- We now look at the four points raised by the Respondent as preliminary objections. Grounds 1 and 2 are taken together and points 3 and 4 are taken together as they refer to the same issues.
1. That there is a no cause of action for the Petitioners and none of their Constitutional rights were breached as alleged in the petition.
2. That there is no actual violation or likely contravention of any of the Constitutional rights of the Petitioners as alleged in the petition.
17. The Respondent submitted that the conviction and sentence imposed on the Petitioners were lawful and did not contravene any law, particularly MODA or the constitution. As such, they cannot claim that their sentences amount to cruel, inhumane and degrading treatment, noting that their life sentences have been reduced to 20 years of which they have 15 years remaining to serve. Learned counsel for the Petitioner maintains that whether the Petitioners’ rights have been violated or whether their interest in the case is perverse is a matter that the court can only determine after hearing the case on the merits and have been appraised of the facts and evidence upon which to make such findings.
18. We find that the Respondent is relying on the fact that the Petitioners have been tried by a court properly constituted and mandated to try the Petitioners. Their sentences were mandated by law. They have also made an unsuccessful appeal to the Court of Appeal but that they were partly successful before the Review Tribunal which reduced their sentences from life to 20 years. In fact it appears that the Petitioners have exhausted all legal process available to them. On the pleadings, we are in agreement with the Respondent. However we are of the view that having been tried, convicted and sentenced within properly established legal confines do not entirely exclude every possibility of constitutional violation. In other words it cannot be said that proper trial, conviction and sentence and constitutional violation are mutually exclusive. Hence we are of the opinion that the court can only make a final determination on such matters after a proper hearing.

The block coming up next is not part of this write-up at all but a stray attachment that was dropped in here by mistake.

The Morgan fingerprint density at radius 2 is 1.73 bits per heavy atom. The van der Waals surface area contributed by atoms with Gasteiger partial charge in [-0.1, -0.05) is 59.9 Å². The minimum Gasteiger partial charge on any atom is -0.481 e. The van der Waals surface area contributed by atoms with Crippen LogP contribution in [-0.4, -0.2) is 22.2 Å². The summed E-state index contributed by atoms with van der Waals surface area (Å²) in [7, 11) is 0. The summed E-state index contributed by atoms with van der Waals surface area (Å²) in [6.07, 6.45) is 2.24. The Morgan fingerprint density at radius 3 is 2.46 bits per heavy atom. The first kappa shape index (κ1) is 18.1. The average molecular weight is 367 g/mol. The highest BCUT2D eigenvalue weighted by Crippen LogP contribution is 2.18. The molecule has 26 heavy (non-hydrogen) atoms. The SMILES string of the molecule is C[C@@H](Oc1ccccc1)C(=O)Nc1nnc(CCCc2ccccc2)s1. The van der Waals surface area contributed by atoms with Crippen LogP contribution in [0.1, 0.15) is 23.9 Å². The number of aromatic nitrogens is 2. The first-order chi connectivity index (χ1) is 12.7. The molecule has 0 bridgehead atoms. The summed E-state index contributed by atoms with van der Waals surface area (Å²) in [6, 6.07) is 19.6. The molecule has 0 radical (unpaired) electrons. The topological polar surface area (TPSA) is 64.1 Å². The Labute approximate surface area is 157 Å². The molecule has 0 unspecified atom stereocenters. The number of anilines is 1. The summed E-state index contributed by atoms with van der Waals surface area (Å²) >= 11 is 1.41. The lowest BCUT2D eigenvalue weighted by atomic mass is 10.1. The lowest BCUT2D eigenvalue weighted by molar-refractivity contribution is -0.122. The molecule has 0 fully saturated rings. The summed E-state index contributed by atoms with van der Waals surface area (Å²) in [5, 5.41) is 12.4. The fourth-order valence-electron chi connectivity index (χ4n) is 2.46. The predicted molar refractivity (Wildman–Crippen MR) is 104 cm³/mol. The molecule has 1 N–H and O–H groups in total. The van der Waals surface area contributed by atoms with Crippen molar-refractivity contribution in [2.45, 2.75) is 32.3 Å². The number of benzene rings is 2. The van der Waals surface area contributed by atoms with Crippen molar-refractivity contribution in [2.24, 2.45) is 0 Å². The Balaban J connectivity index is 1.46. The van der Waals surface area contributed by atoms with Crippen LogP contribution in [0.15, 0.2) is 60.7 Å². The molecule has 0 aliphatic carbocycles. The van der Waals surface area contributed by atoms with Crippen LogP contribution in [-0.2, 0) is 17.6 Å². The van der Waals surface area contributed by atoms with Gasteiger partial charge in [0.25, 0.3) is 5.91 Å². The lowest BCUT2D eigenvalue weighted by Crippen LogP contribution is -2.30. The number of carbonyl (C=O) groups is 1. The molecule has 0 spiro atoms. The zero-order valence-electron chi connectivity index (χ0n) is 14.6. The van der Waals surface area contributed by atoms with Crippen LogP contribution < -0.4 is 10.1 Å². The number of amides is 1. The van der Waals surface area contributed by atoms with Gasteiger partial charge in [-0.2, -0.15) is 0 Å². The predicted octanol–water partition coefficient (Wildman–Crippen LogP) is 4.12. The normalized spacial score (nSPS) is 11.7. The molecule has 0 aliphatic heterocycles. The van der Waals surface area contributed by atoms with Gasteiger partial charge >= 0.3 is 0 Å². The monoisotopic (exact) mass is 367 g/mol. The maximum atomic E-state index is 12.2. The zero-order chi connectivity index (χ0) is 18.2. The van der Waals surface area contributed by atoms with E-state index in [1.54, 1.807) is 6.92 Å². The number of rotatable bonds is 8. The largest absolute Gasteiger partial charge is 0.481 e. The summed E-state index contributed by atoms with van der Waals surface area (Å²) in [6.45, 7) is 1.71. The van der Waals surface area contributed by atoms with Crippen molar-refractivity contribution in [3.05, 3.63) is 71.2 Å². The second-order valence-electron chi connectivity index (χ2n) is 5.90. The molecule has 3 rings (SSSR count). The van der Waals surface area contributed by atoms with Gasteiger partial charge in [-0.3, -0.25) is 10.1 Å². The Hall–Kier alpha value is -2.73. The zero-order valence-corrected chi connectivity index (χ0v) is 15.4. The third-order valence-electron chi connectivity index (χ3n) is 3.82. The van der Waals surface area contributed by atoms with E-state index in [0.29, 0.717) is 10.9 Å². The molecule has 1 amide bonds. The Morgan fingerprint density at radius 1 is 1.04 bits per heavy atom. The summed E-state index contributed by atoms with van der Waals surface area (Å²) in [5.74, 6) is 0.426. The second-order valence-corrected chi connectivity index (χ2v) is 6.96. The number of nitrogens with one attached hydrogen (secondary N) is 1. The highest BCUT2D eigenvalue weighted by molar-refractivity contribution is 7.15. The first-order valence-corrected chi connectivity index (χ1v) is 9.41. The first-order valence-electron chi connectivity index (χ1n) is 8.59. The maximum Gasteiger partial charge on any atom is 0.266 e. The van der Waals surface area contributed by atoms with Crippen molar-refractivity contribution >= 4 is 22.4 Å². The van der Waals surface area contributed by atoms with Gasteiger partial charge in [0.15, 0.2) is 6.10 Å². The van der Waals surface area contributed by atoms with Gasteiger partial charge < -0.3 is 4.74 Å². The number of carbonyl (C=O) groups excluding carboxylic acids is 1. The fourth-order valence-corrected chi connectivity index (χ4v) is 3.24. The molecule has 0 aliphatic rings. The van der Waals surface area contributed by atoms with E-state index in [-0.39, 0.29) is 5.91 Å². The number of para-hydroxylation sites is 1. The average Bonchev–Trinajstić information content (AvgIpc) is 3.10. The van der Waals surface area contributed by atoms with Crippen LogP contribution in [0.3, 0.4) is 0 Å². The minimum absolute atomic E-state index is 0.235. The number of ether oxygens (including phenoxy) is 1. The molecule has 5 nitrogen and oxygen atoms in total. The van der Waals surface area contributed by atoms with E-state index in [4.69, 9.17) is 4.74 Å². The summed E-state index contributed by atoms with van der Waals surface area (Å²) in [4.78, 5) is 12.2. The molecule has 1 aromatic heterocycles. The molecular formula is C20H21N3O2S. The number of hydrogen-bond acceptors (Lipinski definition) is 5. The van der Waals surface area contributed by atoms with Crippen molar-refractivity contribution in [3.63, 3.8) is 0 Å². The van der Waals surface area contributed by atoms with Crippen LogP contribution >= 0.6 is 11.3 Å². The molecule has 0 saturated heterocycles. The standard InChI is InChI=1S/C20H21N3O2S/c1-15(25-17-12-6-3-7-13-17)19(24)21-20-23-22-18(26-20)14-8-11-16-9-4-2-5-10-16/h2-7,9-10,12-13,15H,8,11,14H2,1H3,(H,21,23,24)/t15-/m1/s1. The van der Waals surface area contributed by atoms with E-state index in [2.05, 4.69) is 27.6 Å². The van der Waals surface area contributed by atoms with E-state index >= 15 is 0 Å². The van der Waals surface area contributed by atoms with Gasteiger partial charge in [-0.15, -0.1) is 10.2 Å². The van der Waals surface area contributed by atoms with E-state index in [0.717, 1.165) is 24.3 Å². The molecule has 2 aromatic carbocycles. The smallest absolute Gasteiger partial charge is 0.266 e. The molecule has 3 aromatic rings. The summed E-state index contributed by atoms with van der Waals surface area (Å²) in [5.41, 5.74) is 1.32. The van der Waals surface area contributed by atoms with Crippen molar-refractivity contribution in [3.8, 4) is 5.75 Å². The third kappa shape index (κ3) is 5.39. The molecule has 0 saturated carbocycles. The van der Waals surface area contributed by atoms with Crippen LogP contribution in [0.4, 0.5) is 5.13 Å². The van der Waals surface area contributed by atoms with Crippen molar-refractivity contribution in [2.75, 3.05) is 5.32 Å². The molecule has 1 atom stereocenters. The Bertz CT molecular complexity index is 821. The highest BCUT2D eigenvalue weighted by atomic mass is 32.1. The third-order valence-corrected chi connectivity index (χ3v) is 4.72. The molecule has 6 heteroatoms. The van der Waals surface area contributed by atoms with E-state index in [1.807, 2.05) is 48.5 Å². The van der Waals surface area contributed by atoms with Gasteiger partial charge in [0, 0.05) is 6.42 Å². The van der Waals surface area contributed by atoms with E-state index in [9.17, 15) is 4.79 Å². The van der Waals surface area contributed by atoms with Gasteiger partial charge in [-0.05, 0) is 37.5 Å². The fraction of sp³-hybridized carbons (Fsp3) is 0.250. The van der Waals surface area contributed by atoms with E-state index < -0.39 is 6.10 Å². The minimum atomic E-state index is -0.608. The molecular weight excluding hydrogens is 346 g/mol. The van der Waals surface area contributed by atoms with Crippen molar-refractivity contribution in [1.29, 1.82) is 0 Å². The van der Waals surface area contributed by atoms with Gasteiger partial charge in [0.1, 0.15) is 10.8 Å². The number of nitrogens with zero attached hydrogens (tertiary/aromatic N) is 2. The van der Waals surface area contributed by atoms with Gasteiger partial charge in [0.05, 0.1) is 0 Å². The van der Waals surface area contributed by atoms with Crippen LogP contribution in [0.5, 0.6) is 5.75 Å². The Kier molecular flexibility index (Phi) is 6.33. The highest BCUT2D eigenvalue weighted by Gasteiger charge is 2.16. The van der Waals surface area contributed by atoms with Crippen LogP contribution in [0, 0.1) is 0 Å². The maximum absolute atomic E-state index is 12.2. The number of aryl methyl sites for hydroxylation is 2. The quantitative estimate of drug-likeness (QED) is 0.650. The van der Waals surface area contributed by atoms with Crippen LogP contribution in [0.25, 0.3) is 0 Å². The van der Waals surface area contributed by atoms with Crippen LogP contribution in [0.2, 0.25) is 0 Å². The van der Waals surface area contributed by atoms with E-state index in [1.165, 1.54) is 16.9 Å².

3. That all the issues raised by the petitioners are already settled by this Court and the Court of Appeal and therefore the present petition is frivolous and mere abuse of process of law.
4. That the petitioners have got alternate remedy available before the Court of Appeal and it is also empowered to consider any allegations of constitutional breach (under Article 130(6) of the constitution) as averred in this petition.